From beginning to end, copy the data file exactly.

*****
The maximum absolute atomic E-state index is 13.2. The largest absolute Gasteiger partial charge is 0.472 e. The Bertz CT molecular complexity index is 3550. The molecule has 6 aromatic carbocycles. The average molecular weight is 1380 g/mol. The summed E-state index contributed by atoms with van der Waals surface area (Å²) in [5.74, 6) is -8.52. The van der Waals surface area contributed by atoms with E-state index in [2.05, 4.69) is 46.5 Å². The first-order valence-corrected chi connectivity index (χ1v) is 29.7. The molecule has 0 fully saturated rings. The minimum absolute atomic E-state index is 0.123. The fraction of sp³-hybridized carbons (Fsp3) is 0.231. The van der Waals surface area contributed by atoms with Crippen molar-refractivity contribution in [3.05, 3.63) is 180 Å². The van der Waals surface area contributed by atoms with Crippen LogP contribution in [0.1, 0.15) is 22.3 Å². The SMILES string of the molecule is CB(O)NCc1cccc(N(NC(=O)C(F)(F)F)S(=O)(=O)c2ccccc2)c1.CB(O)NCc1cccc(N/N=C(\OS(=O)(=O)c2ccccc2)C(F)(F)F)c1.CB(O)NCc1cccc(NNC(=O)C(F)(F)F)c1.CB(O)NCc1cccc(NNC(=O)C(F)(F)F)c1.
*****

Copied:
The maximum absolute atomic E-state index is 13.2. The largest absolute Gasteiger partial charge is 0.472 e. The Bertz CT molecular complexity index is 3550. The molecule has 6 aromatic carbocycles. The average molecular weight is 1380 g/mol. The summed E-state index contributed by atoms with van der Waals surface area (Å²) in [5.74, 6) is -8.52. The van der Waals surface area contributed by atoms with E-state index in [2.05, 4.69) is 46.5 Å². The first-order valence-corrected chi connectivity index (χ1v) is 29.7. The molecule has 0 fully saturated rings. The minimum absolute atomic E-state index is 0.123. The fraction of sp³-hybridized carbons (Fsp3) is 0.231. The van der Waals surface area contributed by atoms with Crippen molar-refractivity contribution in [3.05, 3.63) is 180 Å². The van der Waals surface area contributed by atoms with Crippen LogP contribution in [0.1, 0.15) is 22.3 Å². The SMILES string of the molecule is CB(O)NCc1cccc(N(NC(=O)C(F)(F)F)S(=O)(=O)c2ccccc2)c1.CB(O)NCc1cccc(N/N=C(\OS(=O)(=O)c2ccccc2)C(F)(F)F)c1.CB(O)NCc1cccc(NNC(=O)C(F)(F)F)c1.CB(O)NCc1cccc(NNC(=O)C(F)(F)F)c1.